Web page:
On Tuesday, a man in a very high-level position at a company made a thoughtless, ill-informed, sexist comment aimed at his female peers. He did this at a meeting intended to help root out bias at the company.
What sets this incident apart is that the man actually appears to have paid for his dumb comment. Generally, the totally lame defense for these types of comments is that they are intended as jokes, and women should just get over it. In that framing, it's the woman's fault for not being able to take a joke, not the man's fault for being insulting and contributing to a toxic environment.
In this case, the special sauce is that this particular comment was made at an all-hands meeting at Uber, which is under pressure to clean up its bro-ish atmosphere. And this particular all-hands meeting was convened to discuss findings from a report examining the company's culture. Seriously.
During the meeting, Arianna Huffington, who sits on Uber's board, said, "There's a lot of data that shows when there's one woman on a board, it's much more likely that there will be a second woman on a board."
David Bonderman, another Uber board member, and a partner at private equity firm TPG, interrupted her, saying, "Actually, what it shows is that it's much more likely to be more talking."
At that point, if anyone had any doubts about the general conclusions of the report--that Uber has a huge problem with sexism--they should have been put to rest. Bonderman perfectly illustrated the bias that so many women face every day, even in allegedly professional settings.
It's amazing that Bonderman couldn't refrain from his comment even at a time when Uber is under such pressure to become less biased. The company, its management, and its directors are under huge scrutiny, and deservedly so.
Which makes one wonder: What do male directors say when their every comment is not being watched? What do they say in private? What kinds of discussions do all-male boards have when there isn't a tape that gets leaked to a reporter?
The way Bonderman went about this is kind of classic. To start with, Bonderman interrupted Huffington. Men interrupt way more than women do, and they are more likely to interrupt women than they are to interrupt other men. The word manterrupting exists for a reason.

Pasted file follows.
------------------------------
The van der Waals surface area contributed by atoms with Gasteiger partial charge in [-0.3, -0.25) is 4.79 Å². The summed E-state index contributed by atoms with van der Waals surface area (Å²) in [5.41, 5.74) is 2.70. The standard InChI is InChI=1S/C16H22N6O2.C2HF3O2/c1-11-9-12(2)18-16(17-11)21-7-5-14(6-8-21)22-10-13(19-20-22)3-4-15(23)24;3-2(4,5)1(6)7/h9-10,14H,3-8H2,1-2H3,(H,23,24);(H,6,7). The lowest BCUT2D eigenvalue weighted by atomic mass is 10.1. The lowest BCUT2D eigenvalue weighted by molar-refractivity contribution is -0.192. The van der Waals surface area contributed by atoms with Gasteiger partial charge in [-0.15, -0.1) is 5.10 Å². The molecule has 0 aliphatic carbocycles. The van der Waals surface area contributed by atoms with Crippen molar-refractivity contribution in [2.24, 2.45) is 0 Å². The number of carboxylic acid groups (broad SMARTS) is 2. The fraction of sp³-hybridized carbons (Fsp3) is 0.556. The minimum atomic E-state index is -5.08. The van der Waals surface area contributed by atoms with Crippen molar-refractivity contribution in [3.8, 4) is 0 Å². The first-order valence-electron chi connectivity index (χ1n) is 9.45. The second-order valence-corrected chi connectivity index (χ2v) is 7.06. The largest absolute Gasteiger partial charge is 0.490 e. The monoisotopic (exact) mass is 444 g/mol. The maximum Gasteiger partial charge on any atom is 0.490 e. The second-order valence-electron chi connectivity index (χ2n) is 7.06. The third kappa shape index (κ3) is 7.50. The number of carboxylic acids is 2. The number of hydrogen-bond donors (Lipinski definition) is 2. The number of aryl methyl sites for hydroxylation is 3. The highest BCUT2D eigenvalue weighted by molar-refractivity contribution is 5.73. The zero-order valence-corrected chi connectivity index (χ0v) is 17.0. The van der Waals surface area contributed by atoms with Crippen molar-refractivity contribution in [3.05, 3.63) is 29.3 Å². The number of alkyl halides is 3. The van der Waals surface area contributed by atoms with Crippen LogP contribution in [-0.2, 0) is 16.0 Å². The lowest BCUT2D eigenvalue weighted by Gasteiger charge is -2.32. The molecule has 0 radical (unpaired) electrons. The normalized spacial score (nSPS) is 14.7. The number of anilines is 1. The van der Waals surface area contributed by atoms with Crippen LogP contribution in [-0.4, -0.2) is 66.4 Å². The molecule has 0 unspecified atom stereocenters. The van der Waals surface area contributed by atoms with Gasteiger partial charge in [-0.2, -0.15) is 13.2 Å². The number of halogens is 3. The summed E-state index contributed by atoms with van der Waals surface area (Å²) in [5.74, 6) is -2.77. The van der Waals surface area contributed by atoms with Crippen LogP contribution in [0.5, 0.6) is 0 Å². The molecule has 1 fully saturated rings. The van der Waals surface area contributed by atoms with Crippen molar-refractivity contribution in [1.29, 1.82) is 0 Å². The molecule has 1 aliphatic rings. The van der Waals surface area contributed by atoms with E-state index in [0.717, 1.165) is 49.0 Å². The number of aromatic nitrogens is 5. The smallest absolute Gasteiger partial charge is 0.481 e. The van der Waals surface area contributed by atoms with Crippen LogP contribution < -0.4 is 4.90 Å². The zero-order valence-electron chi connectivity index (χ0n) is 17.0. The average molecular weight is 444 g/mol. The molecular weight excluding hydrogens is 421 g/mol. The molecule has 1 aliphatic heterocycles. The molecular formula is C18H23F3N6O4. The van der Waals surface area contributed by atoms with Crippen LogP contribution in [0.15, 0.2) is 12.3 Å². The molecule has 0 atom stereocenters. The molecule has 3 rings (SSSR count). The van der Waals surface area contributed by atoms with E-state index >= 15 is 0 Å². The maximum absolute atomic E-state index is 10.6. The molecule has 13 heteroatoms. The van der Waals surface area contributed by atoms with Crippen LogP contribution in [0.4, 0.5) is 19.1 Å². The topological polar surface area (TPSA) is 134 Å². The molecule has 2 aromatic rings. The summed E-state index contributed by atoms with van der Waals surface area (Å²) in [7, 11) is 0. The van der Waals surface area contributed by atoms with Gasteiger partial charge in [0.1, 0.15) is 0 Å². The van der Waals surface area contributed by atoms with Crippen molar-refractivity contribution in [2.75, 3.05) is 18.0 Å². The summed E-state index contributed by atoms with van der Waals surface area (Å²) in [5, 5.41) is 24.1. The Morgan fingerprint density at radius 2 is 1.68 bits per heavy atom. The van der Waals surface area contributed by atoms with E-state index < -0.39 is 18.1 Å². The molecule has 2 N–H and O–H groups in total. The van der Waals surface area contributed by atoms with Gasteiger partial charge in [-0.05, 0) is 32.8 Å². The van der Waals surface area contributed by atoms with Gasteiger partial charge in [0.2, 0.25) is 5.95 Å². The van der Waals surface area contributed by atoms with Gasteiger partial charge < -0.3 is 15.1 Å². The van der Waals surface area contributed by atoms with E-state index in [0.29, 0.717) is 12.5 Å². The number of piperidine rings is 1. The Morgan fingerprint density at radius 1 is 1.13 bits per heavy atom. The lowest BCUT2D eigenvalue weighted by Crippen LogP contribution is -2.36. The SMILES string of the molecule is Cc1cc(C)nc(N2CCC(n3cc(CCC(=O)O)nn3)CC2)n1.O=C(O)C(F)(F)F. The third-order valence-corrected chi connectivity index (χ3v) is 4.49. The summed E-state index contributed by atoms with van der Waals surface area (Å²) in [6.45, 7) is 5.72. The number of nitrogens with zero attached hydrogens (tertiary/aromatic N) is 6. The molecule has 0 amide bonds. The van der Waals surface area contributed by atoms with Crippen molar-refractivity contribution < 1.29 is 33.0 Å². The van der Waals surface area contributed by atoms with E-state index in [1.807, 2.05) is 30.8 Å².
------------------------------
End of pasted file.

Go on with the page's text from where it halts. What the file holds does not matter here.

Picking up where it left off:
It's not like Bonderman is the only high-profile man who does it. Just this week, Senator Kamala Harris, a former prosecutor, was repeatedly interrupted by male senators as she questioned Attorney General Jeff Sessions.
One particularly ironic example: At an SXSW panel two years ago, Google executive chairman Eric Schmidt and writer Walter Isaacson repeatedly interrupted fellow panelist Megan Smith, the chief technology officer of the United States. At one point, Schmidt even told Smith which of two questions she should answer. It was so bad that an audience member called Schmidt out on it. Even worse: A constant theme of the panel was diversity. And the audience member who called out Schmidt was Judith Williams, the head of Google's unconscious bias program.
Even at the Supreme Court, the male justices are far more likely to interrupt their colleagues than the women are, and the male justices are more likely to aim those interruptions at a female justice than at a male one. In response, female justices, Ruth Bader Ginsburg in particular, have made their language less "polite," eschewing phrases such "Could I ask" or "Excuse me." Those just give the guys openings to interrupt.
Then there's that tired old sexist trope about women being overly talkative. You'd think, given that Bonderman sits on multiple boards, from Caesars Entertainment to Ryanair, he'd have at least some idea of who talks more and who talks less. Nope. A 2012 study found that in meetings, men talk much more than women do. If there is just one woman in a meeting and another joins, those two women still do much less talking than the men.
Bonderman apologized, and resigned from Uber's board later that day. He was on the board because his private equity firm, TPG, is an investor in Uber. So TPG still holds that board seat, and it will get to pick someone to fill it. Hopefully that'll be someone a bit more enlightened. Increasingly, it's looking as if TPG's investment depends on it.